BY CORIE LYNN
Last Thursday, the Hays City Commission held their first meeting since the second city-wide mask mandate extension.
Though a divisive topic in previous meetings and across the community, neither citizens nor commissioners broached the subject of masks or the mandate during the meeting.
Near the close of the meeting, however, Vice Mayor Sandy Jacobs did comment on the general response to the COVID-19 pandemic by Hays citizens.
“It seems to me that we have a really positive attitude throughout the community,” Jacobs said. “I have been in various parts of the community. I have not had a lot of negativity the last couple weeks, which is really appreciated.”
The evening’s discussion instead centered on a report from Hays City Manager Toby Dougherty regarding the progress of the R9 Ranch project.
This project, approved by the Hays City Commission in 2014, is a sustainable water project that will develop wells on a piece of land and cost $80 million upon completion.
“The state determined they wanted to impose sustainable yield on cities of Hays and Russell, and we did a modeling of the property to determine the long-term sustainable yield,” Dougherty said.
While there are no wells on the land at present, the city is taking the time to get the grass growing at the location as healthy as possible and waiting for a judicial review from Edwards County.
According to Dougherty, WaterPACK opposed the state’s original order for water sustainability.
“What that means is that they have petitioned a judge to review the order because, in their determination, the state did not follow the necessary rules, regulations and statutes to get to the order. It’s not about the content of the order. It’s about the process to get to the order,” he said.
In addition to this review, irrigators in an area near the R9 land have been shut off as they are impairing water flowing to the Quivira Wildlife Refuge.
While the R9 is not affected by this impairment nor is it contributing to it, the dispute has resulted in the Groundwater Management District becoming involved to broker a solution to the problem.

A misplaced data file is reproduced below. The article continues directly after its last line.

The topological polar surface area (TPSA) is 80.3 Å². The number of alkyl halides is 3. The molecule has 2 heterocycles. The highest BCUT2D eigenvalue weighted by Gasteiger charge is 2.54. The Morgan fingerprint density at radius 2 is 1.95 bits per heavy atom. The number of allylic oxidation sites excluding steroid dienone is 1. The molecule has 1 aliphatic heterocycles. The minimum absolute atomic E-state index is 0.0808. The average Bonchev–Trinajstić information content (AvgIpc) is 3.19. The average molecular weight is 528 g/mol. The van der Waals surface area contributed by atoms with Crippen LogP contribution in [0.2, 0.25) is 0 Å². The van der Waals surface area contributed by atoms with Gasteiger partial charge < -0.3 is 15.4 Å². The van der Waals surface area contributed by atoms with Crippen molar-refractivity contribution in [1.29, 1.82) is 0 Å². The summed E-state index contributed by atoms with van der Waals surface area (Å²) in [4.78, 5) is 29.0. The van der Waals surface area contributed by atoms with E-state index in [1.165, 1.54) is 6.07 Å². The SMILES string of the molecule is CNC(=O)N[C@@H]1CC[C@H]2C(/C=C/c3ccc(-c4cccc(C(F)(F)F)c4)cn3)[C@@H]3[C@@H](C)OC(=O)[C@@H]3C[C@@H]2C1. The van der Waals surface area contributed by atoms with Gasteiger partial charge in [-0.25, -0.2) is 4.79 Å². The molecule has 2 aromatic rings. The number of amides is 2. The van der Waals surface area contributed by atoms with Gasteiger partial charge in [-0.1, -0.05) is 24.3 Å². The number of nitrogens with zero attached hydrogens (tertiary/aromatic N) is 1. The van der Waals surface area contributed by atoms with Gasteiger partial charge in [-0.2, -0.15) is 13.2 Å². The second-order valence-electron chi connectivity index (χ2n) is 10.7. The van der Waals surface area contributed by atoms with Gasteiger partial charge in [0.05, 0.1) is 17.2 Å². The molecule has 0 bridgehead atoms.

The situation also raises concerns about water rights and unequal application of the law in the area, which, Dougherty explained, concerns Hays as the GMD reduced the city’s water rights by 30% though a 15%reduction is enough to remedy impairment.
“I know Hays and Russell have gone above and beyond what they’re legally required to do, and we expect everybody else to adhere to those same requirements,” he said.
The R9 project itself, however, remains a necessity for the nearby communities because of the western plains’ tendency for drought. When the project was approved in 2014, it was in response to drought and with the hope of alleviating water needs during the next one.
“I want to make sure the city commissioners understand that this has been a lengthy process,” Dougherty said. “It will continue to be a lengthy process, but we need to make sure we get it done as quick as possible because we know another drought’s coming.”
In addition to hearing the R9 report, the city commissioners approved consent agenda items, including placing a new member on the Hays Convention and Visitors Guild Advisory Board.
The other items approved were the 2020 Uniform Public Offense Code and Standard Traffic Ordinances, both of which were presented by Hays Deputy Chief of Police Brian Dawson
These codes and ordinances are updated to comply with state codes. One notable change was the addition of the Violations of Public Health Order, a section added in response to the COVID-19 Pandemic.
“This section makes it a Class C misdemeanor to violate, refuse, or fail to comply with a written order from the Country Health Department,” Dawson said.
Before concluding the meeting, the commissioners took the time to express their excitement for the groundbreaking of the ARC Park that took place the following day. They applauded the community effort to raise thousands to bring an accessible park to Hays.
“I could see the park or I could see a little piece of it, but the project, it’s going to be amazing for our community,” Jacobs said. “It’s not only a quality of life issue, it’s going to impact communities around us that are going to bring kids here. It will be an economic impact […] in our community as well.”